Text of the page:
9. Made direct amends to such people wherever possible, except when to do so would injure them or others. 
  10. Continued to take personal inventory and when we were wrong promptly admitted it. 
  11. Sought through prayer and meditation to improve our conscious contact with God as we understood Him, praying only for knowledge of His will for us and the power to carry that out.
  12. Having had a spiritual awakening as the result of these steps, we tried to carry this message to alcoholics, and to practice these principles in all our affairs.

Of course each recovery group, depending on the focus of treatment, adjusts its 12-step wording accordingly. In the steps that specify alcohol, almost anything can be substituted in its place. For example, step one could be …

  1. We admitted we were powerless over (drugs, relationships, depression, anxiety, gambling, streaming services)—that our lives had become unmanageable. 

With this in mind, let’s take a look at why the 12 Steps can be so helpful during times of high stress and anxiety. 

How to Apply the 12 Steps For…

The 12 Steps aren’t simply 12 novelty sayings or concepts. They are actually designed to be “worked.” Depending on the program, the way they are “worked” is spelled out in a book (like the Alcoholics Anonymous book, or  “Big Book”) or manual. 

Here’s how to apply the 12 Steps to COVID-19.

  1. We admitted we were powerless over COVID-19—that our lives had become unmanageable. 

There are two things to admit in step one. First, we identify the ways we feel we are powerless over COVID-19. This may mean accepting that we can only protect ourselves from the impacts of the pandemic (wearing a mask, social distancing, washing hands, and other safety measures—but also keeping our job, managing our children’s schooling, etc.). 

Then, we explore how it has made our lives unmanageable. Perhaps substance use has increased or depression has developed. And, as a result, unmanageability has surfaced as not following through with our responsibilities, withdrawing from family and friends, and simply feeling hopeless.  

  1. Came to believe that a Power greater than ourselves could restore us to sanity.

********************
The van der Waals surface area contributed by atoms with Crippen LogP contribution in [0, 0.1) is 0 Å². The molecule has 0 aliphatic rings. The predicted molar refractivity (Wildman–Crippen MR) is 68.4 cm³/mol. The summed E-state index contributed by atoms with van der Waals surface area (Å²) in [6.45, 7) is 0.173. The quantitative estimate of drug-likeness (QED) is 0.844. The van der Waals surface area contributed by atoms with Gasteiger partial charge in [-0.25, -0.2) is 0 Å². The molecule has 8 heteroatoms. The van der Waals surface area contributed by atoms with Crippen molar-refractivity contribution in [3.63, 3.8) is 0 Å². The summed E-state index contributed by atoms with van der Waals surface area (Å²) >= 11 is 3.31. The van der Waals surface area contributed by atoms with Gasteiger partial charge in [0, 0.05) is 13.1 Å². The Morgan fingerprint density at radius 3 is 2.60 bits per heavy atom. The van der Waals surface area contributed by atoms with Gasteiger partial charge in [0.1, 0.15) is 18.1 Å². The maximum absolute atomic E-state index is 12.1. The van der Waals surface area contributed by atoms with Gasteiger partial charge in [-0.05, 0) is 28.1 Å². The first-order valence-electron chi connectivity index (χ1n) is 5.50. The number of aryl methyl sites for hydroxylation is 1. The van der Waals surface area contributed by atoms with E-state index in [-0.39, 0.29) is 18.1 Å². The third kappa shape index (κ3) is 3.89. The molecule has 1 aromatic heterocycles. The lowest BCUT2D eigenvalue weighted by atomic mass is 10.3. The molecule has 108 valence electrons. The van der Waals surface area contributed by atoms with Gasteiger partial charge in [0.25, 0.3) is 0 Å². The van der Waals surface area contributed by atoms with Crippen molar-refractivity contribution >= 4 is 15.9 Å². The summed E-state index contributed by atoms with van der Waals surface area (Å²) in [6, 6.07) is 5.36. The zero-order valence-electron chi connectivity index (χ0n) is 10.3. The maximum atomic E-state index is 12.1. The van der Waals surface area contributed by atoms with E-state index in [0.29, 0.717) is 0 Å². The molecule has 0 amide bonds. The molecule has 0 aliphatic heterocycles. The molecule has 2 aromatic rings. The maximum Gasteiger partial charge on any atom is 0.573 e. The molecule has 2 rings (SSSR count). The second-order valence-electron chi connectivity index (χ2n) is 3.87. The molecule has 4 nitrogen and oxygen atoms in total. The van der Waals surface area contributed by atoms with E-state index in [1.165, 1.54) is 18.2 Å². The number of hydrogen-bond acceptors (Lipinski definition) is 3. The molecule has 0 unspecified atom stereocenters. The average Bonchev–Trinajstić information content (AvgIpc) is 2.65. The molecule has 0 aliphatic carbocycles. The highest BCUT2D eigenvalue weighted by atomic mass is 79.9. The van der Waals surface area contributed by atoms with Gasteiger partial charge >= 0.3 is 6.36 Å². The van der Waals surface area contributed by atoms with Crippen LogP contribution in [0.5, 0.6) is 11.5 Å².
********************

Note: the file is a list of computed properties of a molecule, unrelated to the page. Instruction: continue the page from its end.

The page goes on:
Here, we are directed to select a “Power greater than ourselves.” Essentially, this is to help us understand that being our own “Higher Power,” or running our own life has not worked. This does not mean you must pick a God or deity from a specific religion, although this is certainly a choice. People have picked all kinds of entities as their higher power—religious figures, fictional characters, and some people choose their recovery group as their Higher Power.

  1. Made a decision to turn our will and our lives over to the care of God as we understood Him. 

In this step, we make the decision to let our Higher Power take all our worries, fears, concerns about COVID-19, and ultimately accept that something other than ourselves has control of our life. 

  1. Made a searching and fearless moral inventory of ourselves.

Step four helps us “clean house” by listing our fears and resentments, identifying our character defects, and owning our part in them. To do this, we take an inventory. In the AA Big Book, step four directs us to make four columns. Column one lists whoever or whatever we are fearful or resentful about. In column two, we describe why we are fearful or resentful. We use column three to recognize potential character defects that these fears and resentments trigger (self-esteem, personal relations, sex relations, security, self-seeking, etc.). The fourth column is where we take ownership of where we are responsible for our actions. 

A fourth step on COVID-19 might look like this:

I am resentful toward: COVID-19

The cause: I have become depressed and have been drinking more and now my spouse is pulling away.

This affects my: Personal relations, Self-esteem, Sex relations, Security